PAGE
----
The World Summit on the Information Society: a general overview (December 2003)
MONTEVIDEO, URUGUAY, 31 December 2003
The convening by ITU and its partners of the World Summit on the Information Society (WSIS) is a major achievement for all those who believe that information has long been the missing element in the development equation.
It is the first Summit to take place in two sessions – the first in Geneva in 2003, the second in Tunis in 2005. The Summit was carefully prepared by a series of regional meetings – with all sectors represented. And global preparatory commissions which are led by governments. The problem with Summits of this kind is that governments must agree to the principles and action plans that emerge from them well in advance of the meetings themselves.
ITU set up a bureau specifically to facilitate civil society participation. Civil society achieved a victory in the February, 2003, Prepcom2 by getting some content included in the official drafts to be considered again in September. But then in the later Intersessional meeting, many of the issues regarded by civil society as key were omitted from the working documents for the Declaration of Principles and the Action Plan, despite the stress put on them by the civil society submissions. The discontent increased in the September, 2003, Prepcom3 meeting, where the civil society press release stated that if the final Declaration of Principles and the Action Plan did not reflect social priorities instead of market-based ones, civil society would not lend credibility to the Summit nor its results.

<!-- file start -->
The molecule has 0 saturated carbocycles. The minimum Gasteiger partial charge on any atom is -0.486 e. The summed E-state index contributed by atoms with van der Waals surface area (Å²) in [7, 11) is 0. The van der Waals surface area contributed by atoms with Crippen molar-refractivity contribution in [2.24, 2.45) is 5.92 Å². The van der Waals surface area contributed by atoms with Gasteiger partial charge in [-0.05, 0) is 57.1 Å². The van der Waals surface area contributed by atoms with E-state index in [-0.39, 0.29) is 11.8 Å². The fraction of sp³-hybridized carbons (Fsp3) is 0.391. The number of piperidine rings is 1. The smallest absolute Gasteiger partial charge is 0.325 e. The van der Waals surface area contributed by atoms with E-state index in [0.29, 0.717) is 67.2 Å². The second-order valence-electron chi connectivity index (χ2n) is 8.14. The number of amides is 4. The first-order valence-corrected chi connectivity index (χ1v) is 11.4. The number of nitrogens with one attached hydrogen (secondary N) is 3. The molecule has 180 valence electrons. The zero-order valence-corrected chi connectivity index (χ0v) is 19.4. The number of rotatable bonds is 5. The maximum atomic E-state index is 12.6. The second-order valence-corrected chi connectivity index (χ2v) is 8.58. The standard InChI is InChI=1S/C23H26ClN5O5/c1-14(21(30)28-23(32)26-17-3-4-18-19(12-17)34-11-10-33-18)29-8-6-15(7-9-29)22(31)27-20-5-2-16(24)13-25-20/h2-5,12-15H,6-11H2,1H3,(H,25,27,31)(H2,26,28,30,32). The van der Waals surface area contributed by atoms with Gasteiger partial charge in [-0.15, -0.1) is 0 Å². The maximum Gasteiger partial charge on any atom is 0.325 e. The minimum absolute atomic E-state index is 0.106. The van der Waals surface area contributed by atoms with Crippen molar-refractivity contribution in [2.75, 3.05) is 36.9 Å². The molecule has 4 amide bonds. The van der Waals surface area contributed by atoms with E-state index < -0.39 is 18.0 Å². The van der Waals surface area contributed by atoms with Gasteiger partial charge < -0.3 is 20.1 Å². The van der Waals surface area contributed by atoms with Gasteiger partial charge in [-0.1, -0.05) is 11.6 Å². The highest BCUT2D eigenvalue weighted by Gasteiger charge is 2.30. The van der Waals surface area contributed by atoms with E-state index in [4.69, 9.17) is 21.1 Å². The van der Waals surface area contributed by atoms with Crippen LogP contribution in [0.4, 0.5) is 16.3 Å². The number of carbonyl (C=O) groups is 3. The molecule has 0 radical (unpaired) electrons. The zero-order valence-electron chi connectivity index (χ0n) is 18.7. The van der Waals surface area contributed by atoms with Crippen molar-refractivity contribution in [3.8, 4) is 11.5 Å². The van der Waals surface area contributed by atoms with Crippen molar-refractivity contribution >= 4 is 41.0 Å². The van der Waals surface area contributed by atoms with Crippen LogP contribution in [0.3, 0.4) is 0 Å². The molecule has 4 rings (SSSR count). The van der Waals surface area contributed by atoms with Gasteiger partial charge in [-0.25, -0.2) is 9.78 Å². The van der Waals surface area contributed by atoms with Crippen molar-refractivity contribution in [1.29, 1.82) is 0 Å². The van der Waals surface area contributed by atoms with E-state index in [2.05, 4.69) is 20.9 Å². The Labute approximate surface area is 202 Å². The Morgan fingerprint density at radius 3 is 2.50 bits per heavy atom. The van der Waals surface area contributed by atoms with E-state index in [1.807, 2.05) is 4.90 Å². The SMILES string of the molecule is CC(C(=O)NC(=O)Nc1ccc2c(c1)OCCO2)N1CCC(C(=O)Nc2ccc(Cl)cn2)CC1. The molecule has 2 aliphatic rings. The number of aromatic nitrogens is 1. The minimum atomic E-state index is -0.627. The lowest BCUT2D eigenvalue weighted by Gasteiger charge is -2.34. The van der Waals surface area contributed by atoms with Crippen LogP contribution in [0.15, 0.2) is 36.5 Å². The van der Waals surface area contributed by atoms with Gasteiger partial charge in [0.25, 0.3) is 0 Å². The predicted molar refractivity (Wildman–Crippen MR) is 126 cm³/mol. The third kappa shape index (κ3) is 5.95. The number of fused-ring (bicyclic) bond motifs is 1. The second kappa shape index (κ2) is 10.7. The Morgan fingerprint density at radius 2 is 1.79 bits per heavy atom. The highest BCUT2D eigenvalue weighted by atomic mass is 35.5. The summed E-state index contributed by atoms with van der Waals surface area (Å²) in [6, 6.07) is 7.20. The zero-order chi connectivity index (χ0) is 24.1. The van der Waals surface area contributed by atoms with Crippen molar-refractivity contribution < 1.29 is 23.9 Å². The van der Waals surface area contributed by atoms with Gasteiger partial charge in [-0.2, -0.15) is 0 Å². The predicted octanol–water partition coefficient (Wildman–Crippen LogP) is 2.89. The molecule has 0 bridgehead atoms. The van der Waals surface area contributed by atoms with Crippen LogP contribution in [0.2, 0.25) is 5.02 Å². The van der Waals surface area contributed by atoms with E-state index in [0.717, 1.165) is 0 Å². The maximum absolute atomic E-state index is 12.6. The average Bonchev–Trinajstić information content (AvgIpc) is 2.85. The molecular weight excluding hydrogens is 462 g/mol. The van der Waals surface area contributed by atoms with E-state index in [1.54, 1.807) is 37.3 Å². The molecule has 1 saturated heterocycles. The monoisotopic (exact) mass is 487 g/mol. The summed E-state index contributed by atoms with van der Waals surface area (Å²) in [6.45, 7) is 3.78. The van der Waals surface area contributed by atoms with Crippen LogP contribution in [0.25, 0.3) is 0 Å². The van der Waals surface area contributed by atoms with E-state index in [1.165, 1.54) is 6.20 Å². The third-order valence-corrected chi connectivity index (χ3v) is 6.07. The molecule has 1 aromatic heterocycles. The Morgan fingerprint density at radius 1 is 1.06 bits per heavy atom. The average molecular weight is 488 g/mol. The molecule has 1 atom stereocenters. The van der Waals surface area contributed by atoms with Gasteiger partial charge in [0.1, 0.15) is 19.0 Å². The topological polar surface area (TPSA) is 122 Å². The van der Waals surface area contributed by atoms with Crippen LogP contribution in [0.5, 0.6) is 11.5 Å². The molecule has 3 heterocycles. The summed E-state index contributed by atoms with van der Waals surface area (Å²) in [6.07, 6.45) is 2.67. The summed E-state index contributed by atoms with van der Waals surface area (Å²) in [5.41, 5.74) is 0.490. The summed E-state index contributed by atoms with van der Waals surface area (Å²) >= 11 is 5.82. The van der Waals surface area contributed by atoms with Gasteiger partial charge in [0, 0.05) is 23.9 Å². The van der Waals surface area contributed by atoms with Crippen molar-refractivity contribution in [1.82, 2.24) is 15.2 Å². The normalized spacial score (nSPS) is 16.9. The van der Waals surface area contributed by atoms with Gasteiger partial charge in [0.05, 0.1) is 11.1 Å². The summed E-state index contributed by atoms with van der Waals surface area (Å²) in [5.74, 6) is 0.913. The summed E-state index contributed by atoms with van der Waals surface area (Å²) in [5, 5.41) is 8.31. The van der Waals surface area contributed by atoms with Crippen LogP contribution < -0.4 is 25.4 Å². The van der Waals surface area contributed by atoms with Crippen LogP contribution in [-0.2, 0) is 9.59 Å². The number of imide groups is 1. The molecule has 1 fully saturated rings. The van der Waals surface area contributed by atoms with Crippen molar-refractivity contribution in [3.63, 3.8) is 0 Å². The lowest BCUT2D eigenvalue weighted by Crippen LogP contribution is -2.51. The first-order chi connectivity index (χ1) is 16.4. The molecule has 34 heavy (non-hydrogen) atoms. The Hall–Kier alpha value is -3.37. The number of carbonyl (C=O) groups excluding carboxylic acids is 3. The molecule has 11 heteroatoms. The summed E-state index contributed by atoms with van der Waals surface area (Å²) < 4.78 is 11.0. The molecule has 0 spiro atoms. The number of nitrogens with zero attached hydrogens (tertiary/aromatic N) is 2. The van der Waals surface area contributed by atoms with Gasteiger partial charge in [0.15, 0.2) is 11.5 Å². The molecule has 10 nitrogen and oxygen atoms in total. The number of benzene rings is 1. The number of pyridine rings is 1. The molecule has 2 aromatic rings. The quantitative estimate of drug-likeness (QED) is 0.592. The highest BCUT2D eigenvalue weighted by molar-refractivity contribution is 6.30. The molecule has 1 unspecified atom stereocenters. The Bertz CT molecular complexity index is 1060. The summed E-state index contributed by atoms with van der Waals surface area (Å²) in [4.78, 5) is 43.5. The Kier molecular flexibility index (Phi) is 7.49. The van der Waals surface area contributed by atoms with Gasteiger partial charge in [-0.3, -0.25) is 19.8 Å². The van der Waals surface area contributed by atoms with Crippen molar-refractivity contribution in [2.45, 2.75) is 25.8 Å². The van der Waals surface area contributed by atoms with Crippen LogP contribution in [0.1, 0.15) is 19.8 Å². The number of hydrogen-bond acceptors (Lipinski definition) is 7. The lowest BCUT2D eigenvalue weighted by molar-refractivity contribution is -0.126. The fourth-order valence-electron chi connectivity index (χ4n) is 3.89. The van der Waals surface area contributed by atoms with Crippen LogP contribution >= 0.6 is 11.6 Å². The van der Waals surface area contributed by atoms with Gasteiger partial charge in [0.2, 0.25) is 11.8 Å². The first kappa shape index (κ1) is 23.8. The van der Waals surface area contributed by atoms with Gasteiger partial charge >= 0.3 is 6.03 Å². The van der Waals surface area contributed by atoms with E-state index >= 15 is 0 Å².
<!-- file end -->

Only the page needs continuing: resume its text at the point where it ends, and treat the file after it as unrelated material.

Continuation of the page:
For the Summit itself, the Communications Rights in the Information Society (CRIS) campaign organised a day of debate within WSIS in Geneva to ensure that civil society voices are heard, and other groups, mostly from outside the process, decided to organise an alternative event, parallel to the Summit. The many civil society groups believe that the Summit documents do not reflect the fundamental inequalities that govern the global information society, and prepared their own declaration of principles, at variance with the official documents. The processes was not perfect but civil society made itself a force to be reckoned with in the most global ICT game in town.